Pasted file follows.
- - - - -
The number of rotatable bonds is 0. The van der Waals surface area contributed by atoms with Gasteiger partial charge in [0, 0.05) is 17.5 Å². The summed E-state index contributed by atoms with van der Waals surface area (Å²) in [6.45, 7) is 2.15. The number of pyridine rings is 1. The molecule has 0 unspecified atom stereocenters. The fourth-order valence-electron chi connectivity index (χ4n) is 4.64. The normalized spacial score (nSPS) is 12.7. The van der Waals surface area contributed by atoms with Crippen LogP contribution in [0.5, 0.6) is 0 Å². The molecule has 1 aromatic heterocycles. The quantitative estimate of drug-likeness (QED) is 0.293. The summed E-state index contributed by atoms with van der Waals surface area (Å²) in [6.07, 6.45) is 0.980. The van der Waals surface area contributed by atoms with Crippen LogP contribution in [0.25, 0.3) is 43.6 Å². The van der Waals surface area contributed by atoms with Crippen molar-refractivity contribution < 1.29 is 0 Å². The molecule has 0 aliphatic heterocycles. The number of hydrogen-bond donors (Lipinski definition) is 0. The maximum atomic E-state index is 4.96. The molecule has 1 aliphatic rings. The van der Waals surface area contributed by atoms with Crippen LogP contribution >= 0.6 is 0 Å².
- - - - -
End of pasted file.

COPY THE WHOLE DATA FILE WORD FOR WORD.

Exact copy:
The number of rotatable bonds is 0. The van der Waals surface area contributed by atoms with Gasteiger partial charge in [0, 0.05) is 17.5 Å². The summed E-state index contributed by atoms with van der Waals surface area (Å²) in [6.45, 7) is 2.15. The number of pyridine rings is 1. The molecule has 0 unspecified atom stereocenters. The fourth-order valence-electron chi connectivity index (χ4n) is 4.64. The normalized spacial score (nSPS) is 12.7. The van der Waals surface area contributed by atoms with Crippen LogP contribution in [0.5, 0.6) is 0 Å². The molecule has 1 aromatic heterocycles. The quantitative estimate of drug-likeness (QED) is 0.293. The summed E-state index contributed by atoms with van der Waals surface area (Å²) in [6.07, 6.45) is 0.980. The van der Waals surface area contributed by atoms with Crippen LogP contribution in [0.25, 0.3) is 43.6 Å². The van der Waals surface area contributed by atoms with Crippen molar-refractivity contribution < 1.29 is 0 Å². The molecule has 0 aliphatic heterocycles. The number of hydrogen-bond donors (Lipinski definition) is 0. The maximum atomic E-state index is 4.96. The molecule has 1 aliphatic rings. The van der Waals surface area contributed by atoms with Crippen LogP contribution >= 0.6 is 0 Å².